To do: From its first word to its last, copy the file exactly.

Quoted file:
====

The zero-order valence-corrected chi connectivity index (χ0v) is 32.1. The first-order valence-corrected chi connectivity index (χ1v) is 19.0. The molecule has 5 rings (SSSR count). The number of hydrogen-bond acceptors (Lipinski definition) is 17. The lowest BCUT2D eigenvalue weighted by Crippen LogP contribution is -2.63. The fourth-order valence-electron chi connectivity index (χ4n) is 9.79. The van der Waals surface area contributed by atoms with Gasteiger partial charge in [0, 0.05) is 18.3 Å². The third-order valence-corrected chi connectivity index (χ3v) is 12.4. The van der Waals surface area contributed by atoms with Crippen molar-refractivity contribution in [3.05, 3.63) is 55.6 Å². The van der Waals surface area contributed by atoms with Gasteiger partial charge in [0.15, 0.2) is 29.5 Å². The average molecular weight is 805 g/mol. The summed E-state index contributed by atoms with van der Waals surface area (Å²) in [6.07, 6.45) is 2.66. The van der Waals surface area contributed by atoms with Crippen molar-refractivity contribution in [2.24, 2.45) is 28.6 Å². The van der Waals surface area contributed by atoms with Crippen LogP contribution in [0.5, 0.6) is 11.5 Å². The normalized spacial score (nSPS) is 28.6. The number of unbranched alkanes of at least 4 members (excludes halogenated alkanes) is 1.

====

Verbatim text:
The zero-order valence-corrected chi connectivity index (χ0v) is 32.1. The first-order valence-corrected chi connectivity index (χ1v) is 19.0. The molecule has 5 rings (SSSR count). The number of hydrogen-bond acceptors (Lipinski definition) is 17. The lowest BCUT2D eigenvalue weighted by Crippen LogP contribution is -2.63. The fourth-order valence-electron chi connectivity index (χ4n) is 9.79. The van der Waals surface area contributed by atoms with Gasteiger partial charge in [0, 0.05) is 18.3 Å². The third-order valence-corrected chi connectivity index (χ3v) is 12.4. The van der Waals surface area contributed by atoms with Crippen molar-refractivity contribution in [3.05, 3.63) is 55.6 Å². The van der Waals surface area contributed by atoms with Gasteiger partial charge in [0.15, 0.2) is 29.5 Å². The average molecular weight is 805 g/mol. The summed E-state index contributed by atoms with van der Waals surface area (Å²) in [6.07, 6.45) is 2.66. The van der Waals surface area contributed by atoms with Crippen molar-refractivity contribution in [2.24, 2.45) is 28.6 Å². The van der Waals surface area contributed by atoms with Crippen LogP contribution in [0.5, 0.6) is 11.5 Å². The normalized spacial score (nSPS) is 28.6. The number of unbranched alkanes of at least 4 members (excludes halogenated alkanes) is 1.